Predictive Modeling of Chemical and Structural Failure of Porous Ablative Materials

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Predictive modeling of chemical and structural failure of porous ablative materials Carbon fiber reinforced materials are commonly used for Thermal Protection Systems (TPS) materials. This class of material, which includes NASA's own PICA, are ideal for this purpose since they are light weight, offers low thermal conductivity, and high thermal resistance. In order to model the oxidation behavior of the fibers, it is crucial to understand the flow near and within the TPS, at the fiber scale. One of the challenges of attempting to model this type of flow at this scale is that the fibers are very small ( ? 1 to 10?m), the mean free path of the molecules and atoms in the gas is often on the order of the fibers themselves. When this is the case, the Navier-Stokes equations, which are based on a continuum assumption, are no longer valid. For this kind of flow, the value of the Knudsen number - the ratio between the mean free path of the gas and a relevant length scale, in this case the average pore diameter - encountered by the material is > 0.02. This suggest that modeling these flows requires a method which can account for a range of Knudsen numbers, and is particularly effective in more rarefied regimes. One such method is Direct Simulation Monte Carlo (DSMC), which can efficiently be used to model the gas phase, and gas-surface interactions phenomena. DSMC is a stochastic particle based method, which is valid -- given sufficient computational resources -- for all Knudsen numbers. Additionally, the method can handle convection, as well as many other relevant physical phenomena. When the high temperature flow interacts with the fibers, chemical reactions -- mainly oxidation -- takes place. This typically occurs in a characteristic surface consumption mode referred to as pitting. Rather than consuming the surface uniformly, oxidation proceeds preferentially through the growth in depth of multiple cavities scattered on the originally smooth surface of the fiber. This phenomenon results in a net increase of the exposed surface, which, in addition, forms highly reactive sites. Both effects accelerate the rate of oxidation, potentially compromising the strength of the fibers. This may lead to the early break-up of the fibers, reducing dramatically the protecting properties of the TPS. Pitting can be traced to the molecular mechanism of carbon oxidation, which is the result of four main processes, namely oxygen adsorption, surface diffusion, surface reaction and products desorption. Currently available kinetic mechanisms account for these processes through effective, global reactions rates fitted to available experimental data. They can predict reasonably well the macroscopic, overall behavior of carbon materials, essentially because they are fine-tuned to do so. However, none of them addresses the microscopic nature of oxidation and therefore cannot account for pitting. Once the flow around the fibers is accurately modeled and the gas surface interactions appropriately accounted for, it is possible to model the thermo-mechanical response of the fibers. This is achieved using a material response code strongly coupled to a steady-state structural mechanics code. The stress acting on the fiber results from a combination of thermal strain, internal pressure and external shear stress, coming from both the near surface flow field and pyrolysis gas blowing. To correctly predict the leading factors of spallation and failure of the TPS, it is critical to accurately model both the distributions and magnitudes of stresses within materials in a strongly coupled approach.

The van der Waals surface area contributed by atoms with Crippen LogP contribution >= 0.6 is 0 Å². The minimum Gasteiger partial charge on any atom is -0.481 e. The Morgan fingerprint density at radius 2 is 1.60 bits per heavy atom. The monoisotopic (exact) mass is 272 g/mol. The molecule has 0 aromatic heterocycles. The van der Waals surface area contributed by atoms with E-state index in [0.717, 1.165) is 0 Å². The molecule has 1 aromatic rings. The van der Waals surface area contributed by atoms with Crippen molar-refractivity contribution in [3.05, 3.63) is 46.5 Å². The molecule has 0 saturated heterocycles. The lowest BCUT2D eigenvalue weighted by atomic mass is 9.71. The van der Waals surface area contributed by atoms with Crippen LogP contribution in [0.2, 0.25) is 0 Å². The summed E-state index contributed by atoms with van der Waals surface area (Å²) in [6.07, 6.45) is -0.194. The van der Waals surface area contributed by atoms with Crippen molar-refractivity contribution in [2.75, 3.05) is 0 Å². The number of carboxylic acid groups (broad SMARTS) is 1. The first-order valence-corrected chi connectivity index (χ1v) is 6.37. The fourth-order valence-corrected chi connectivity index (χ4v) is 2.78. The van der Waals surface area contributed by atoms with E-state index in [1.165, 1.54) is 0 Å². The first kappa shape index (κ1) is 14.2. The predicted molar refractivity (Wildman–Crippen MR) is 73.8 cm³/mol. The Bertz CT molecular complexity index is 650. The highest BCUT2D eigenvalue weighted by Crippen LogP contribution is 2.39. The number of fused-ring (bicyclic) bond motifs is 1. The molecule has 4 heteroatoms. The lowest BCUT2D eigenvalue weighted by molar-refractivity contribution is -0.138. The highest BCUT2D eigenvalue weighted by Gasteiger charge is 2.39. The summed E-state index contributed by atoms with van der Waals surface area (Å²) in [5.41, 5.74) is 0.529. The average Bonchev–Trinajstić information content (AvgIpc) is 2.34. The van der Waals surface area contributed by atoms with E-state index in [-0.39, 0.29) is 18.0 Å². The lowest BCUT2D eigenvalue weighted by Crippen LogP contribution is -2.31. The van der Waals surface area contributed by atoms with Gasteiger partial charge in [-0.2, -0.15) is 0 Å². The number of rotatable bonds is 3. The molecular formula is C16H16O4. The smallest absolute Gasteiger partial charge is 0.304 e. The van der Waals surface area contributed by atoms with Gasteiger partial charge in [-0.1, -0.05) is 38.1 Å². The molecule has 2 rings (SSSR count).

Effective start/end date1/15/181/14/22


  • University of Minnesota: $400,000.00


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